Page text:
as well as the industry's ability to price its products
competitively in world markets. This has resulted in a loss of
market share to other exporting countries. Both industry and
labor argue that the rand should trade between R9 and R10 to
the dollar in order to ensure the competitiveness of the local
industry in international markets.

6. The South African Textile Federation also bemoan the strong
rand as largely responsible for the increased apparel imports,
especially from Asian countries. It said that China has
increased its share in clothing imports into South Africa from
27% in 1996 to 86% so far in 2004. The South African textile
industry complains that the low production costs in China and
other Asian countries makes it difficult for domestic
companies to compete. It further charges that manufacturers
in Asia get such enormous support from their governments that
the only real cost they experience is labor, which is about
one-tenth of the South African textile industry average. The
reduction of import protection and inflow of illegal clothing
imports exacerbates the negative effect of cheap imports. As
a result, many local manufacturers have had to prune their
operations, incurring closure and retrenchment costs.
7. The Textile Federation of South Africa predicts that the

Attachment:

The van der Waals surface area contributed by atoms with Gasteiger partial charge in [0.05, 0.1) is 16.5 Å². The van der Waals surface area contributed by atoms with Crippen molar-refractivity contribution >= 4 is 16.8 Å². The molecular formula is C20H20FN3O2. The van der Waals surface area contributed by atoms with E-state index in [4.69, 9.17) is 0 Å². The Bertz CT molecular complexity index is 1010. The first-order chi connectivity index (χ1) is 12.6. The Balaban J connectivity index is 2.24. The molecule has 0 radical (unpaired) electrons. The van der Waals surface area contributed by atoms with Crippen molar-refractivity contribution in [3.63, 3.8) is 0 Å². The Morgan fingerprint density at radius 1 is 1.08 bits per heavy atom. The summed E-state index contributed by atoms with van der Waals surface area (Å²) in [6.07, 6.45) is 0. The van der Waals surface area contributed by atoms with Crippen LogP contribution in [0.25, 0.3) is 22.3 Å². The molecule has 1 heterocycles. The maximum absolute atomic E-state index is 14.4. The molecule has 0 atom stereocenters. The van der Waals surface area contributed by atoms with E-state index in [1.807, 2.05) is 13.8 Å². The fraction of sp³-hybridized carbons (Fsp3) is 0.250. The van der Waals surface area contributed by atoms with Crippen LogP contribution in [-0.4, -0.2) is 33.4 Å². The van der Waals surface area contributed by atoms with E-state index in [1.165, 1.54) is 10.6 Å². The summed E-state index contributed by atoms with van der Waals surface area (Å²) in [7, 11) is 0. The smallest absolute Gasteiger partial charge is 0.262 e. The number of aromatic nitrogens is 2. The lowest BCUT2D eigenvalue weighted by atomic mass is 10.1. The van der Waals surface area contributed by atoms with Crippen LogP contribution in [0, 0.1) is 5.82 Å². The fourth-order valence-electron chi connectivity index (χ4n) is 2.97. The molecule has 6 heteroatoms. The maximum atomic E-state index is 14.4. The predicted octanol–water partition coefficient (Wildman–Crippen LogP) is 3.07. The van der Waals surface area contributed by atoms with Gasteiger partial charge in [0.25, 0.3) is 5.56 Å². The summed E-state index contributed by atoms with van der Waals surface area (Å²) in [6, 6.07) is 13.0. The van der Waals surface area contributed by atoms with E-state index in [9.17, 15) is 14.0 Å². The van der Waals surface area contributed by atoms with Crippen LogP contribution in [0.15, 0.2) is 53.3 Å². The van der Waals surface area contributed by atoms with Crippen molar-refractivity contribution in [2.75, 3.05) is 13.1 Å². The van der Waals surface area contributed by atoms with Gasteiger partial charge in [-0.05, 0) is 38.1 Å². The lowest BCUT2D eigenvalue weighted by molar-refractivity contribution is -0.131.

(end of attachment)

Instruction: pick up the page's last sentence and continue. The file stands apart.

expiration of textiles and apparel quotas under the World trade
Organization's (WTO) Agreement on Textiles and Clothing (ATC) on
January 1, 2005 will result in a substantial increase in the world
market share for Asian countries, and worsen the already
depressing situation. Both the trade union movement and the
apparel industry have expressed fears that importers in Canada,
the United States and the EU will move to import cheaper goods
from China rather than from South Africa. China's textile
industry is enormous compared to the South African industry. In
terms of world-installed capacities for spinning and weaving,
South Africa represents only 1% of that of China.

8. Labor unions are lobbying the government to intervene and
postpone the scrapping of China's export quotas, but also to
support the depreciation of the rand. The domestic industry is
trying to rescue itself by implementing measures such as the
"Buy South African" campaign, which encourages manufacturers
to source 50% of products locally. Industry is also putting
increasing pressure on retail chains to sell locally produced
clothing. The industry and trade unions have formed a task
team to advise government on the impact of tariffs and quotas
on the textile and clothing industry. They may recommend that
the government consider such measures as voluntary restraint
and various co-operative safeguard mechanisms in order to
protect local industries from Chinese and other competitors.

9. According to South African industry sources, the South
African government has told them it will not push for a re-
negotiation of the demise of the ACT in Geneva because "a deal
is a deal."